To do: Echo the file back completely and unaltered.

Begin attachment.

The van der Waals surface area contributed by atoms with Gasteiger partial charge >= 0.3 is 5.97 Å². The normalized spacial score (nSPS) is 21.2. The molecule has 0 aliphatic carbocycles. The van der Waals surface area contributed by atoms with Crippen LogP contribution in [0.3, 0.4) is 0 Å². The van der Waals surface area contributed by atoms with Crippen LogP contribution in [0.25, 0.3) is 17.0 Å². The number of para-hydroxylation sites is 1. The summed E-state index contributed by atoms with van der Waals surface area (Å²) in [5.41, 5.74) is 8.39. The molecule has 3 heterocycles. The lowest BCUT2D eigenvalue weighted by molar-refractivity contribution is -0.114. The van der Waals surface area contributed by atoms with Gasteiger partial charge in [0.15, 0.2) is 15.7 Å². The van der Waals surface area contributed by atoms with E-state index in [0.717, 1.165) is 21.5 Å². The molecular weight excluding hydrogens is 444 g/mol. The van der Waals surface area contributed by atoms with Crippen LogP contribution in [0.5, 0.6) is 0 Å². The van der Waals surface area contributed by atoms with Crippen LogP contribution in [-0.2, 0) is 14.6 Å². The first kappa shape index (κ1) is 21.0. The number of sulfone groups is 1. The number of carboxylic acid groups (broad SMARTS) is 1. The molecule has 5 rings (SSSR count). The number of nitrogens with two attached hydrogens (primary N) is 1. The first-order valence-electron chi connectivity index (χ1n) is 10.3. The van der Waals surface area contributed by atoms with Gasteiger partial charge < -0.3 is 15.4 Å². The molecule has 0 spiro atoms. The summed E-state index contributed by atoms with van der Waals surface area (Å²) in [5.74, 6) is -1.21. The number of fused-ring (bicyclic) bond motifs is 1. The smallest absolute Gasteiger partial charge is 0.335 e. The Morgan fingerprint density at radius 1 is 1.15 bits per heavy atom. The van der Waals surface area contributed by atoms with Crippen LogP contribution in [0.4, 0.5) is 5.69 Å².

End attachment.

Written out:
The van der Waals surface area contributed by atoms with Gasteiger partial charge >= 0.3 is 5.97 Å². The normalized spacial score (nSPS) is 21.2. The molecule has 0 aliphatic carbocycles. The van der Waals surface area contributed by atoms with Crippen LogP contribution in [0.3, 0.4) is 0 Å². The van der Waals surface area contributed by atoms with Crippen LogP contribution in [0.25, 0.3) is 17.0 Å². The number of para-hydroxylation sites is 1. The summed E-state index contributed by atoms with van der Waals surface area (Å²) in [5.41, 5.74) is 8.39. The molecule has 3 heterocycles. The lowest BCUT2D eigenvalue weighted by molar-refractivity contribution is -0.114. The van der Waals surface area contributed by atoms with Gasteiger partial charge in [0.15, 0.2) is 15.7 Å². The van der Waals surface area contributed by atoms with E-state index in [0.717, 1.165) is 21.5 Å². The molecular weight excluding hydrogens is 444 g/mol. The van der Waals surface area contributed by atoms with Crippen LogP contribution in [0.5, 0.6) is 0 Å². The van der Waals surface area contributed by atoms with Crippen LogP contribution in [-0.2, 0) is 14.6 Å². The first kappa shape index (κ1) is 21.0. The number of sulfone groups is 1. The number of carboxylic acid groups (broad SMARTS) is 1. The molecule has 5 rings (SSSR count). The number of nitrogens with two attached hydrogens (primary N) is 1. The first-order valence-electron chi connectivity index (χ1n) is 10.3. The van der Waals surface area contributed by atoms with Gasteiger partial charge < -0.3 is 15.4 Å². The molecule has 0 spiro atoms. The summed E-state index contributed by atoms with van der Waals surface area (Å²) in [5.74, 6) is -1.21. The number of fused-ring (bicyclic) bond motifs is 1. The smallest absolute Gasteiger partial charge is 0.335 e. The Morgan fingerprint density at radius 1 is 1.15 bits per heavy atom. The van der Waals surface area contributed by atoms with Crippen LogP contribution in [0.4, 0.5) is 5.69 Å².